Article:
moving trains, still a brakeman had no
chance of being promoted to flagman If he
lacked nervo or was otherwise unfit for tho
practice. There are sometimes fat flagmen
now; there were none then.
The block system has been chiefly instru
mental in doing away with train jumping
as a fine art. By this system every train is
assured of an absolutely clear track for a
certain distance. If for any reason a train
comes to a stop between two signal points
a flagman must go back, but this is only
In the nature of additional precaution. The
flagman is no longer the sole protector of
a train In the rear, and the trains are
under better control on account of the air
brake and other appliances.
It would be hard to say how fast a
train a man could jump from. In general
It depended much upon the man. Men
have jumped from trains running at the
rate of thirty-five miles an hour, and the
first step they took when they struck tho
ground was about a rail length, thirty
feet. Sometimes It was easy for them; at
other times a depression or an elevation
of an Inch under your foot would be enough
to make every muscle In your body sore
for a week, although you were able to
keep your footing. Nowadays, except in
rare cases, a man has no business, and Is
assuming an unnecessary risk. In getting
on or off trains running faster than four
teen miles an hour.
PICTURE BOUGHT BY THE PAINT CLUB.
"Indiana Village," by T. C. Steele, has
been purchased by the Paint Club. It Is
the first ot the works of art that It is the
Intention of the club to buy for a city art
gallery.- It will be held In trust by the
Art Association and will hang In the li
brary. The painting is a good example t.f
American art, admirable In treatment and
technique. It Is an autumn scene in a
quiet Middle West village. It Is the work
of T. C. Steele of Indianapolis, president
of the Society of Western Artists. Mr.
Steele studied at Munich under Von Pilloty
and-Ludwig von Loefftz.
has just successfully made Is the last of a
series, so that his ability to steer his bal
loon has been placed beyond doubt.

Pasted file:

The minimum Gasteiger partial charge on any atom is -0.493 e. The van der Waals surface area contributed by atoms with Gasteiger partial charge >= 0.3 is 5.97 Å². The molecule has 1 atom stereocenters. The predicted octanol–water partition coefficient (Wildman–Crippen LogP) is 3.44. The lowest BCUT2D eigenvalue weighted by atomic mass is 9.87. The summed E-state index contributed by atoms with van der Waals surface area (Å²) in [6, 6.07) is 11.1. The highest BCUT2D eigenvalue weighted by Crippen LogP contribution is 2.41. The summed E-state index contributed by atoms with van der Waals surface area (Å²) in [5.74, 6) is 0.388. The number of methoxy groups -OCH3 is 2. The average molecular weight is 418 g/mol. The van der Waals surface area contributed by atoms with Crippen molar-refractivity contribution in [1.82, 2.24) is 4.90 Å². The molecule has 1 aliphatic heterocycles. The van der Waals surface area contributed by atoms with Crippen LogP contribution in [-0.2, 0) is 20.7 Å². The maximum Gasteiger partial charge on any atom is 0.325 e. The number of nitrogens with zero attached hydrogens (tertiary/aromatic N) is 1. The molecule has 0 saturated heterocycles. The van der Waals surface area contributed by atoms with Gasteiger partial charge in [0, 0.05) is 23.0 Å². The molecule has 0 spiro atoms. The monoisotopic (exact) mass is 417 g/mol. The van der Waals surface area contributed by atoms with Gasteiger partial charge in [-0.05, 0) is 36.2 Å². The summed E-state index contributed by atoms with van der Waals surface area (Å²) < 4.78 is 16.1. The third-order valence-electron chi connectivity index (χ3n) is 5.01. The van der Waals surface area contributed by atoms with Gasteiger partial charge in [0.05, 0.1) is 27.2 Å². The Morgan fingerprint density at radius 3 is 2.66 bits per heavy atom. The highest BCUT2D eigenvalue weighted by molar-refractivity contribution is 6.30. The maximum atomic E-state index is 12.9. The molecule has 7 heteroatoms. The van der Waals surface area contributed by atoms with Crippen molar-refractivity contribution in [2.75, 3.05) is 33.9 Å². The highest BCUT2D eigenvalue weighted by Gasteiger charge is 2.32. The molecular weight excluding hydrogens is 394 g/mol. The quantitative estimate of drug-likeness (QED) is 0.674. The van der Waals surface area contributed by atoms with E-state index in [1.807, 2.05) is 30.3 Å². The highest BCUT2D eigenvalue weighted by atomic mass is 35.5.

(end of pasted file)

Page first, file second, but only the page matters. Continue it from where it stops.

M. Dumont mounted his machine within
the walls of Paris made for the Eiffel
tower, circled that structure high in the
air; then turned oft west, though the wind
was southwest, and came down safely at
tne Moulin, In the Bols de Boulogne.
The achievement was a great one. Its
results are immeasurable.
A Simple Combination.
As usual with great discoveries and In
ventlons, the accomplishment has been
brought about by the simple adaptation
and combination -of single parts which for.
their special purpose had been found to be
me oest evokea trom au manner 01 experi
ments and examnles.
The successful airship Is composed of the
cigar shaped balloon, the wicker car and
the screw propeller.
To drive the aluminum, screw, which
makes from 1.000 to 1.200 revolutions a min
ute, M. Santos Dumont advocates the type
of motor used for drlvlng'tricycles with pe
troleum, two cylinders being employed. It
Is the first time that this form of motor
has been applied to aerostats. It is fixed
nrmiy to tne car, duly counterpoised and
at a distance of ten meters from the gus
envelope. The weight of the motor, with
its petroleum tanks and screw, is seventy
kilogrammes, and the driving power" reach
es from three to three and ra half horse
power. The car Is constructed of rattan cane and
wicker, with basketwork of chestnut. "It Is
suspended from a steel trapeze by proper
attachments of cord and every appliance
Is handy for controlling the safety valves.
There are two of these safety valves, made
of aluminum; one for the gas and one for
the air. while the balloon Itself is fiirnlshtxl
with a smaller balloon of twenty-five cubic
meters In size, the bigger structure having
a cubic measurement of 1S6 meters.
A very light Japan silk is used for the
covering of the frame, a special varnish
making the silk Impenetrable by air. The
utmost solidity as well as simplicity Is se
cured by longitudinal wooden ribs, to
which are carefully attached the covering
ana me coras ior tne car.
Prcvlons Trips of the Inventor.
M. De Santos Dumont's aerial trips have
been full of exciting interest to his friends,
who have been privileged to witness his
flights at the Jardln d'AcclImatlzatlon. Un
til Thursday the public had hardly the
chance of noticing the evolutions of the
new balloon in the air. When his prepara
tions are made, M. De Santos Dumont
gives the order: "Let go!" and the air
vessel rises rapidly, driven forward by its
screw. Usually M. Dumont uses the mo
tive force only against the wind or side
wise, thus reserving the power for modi
fying the direction of the balloon when he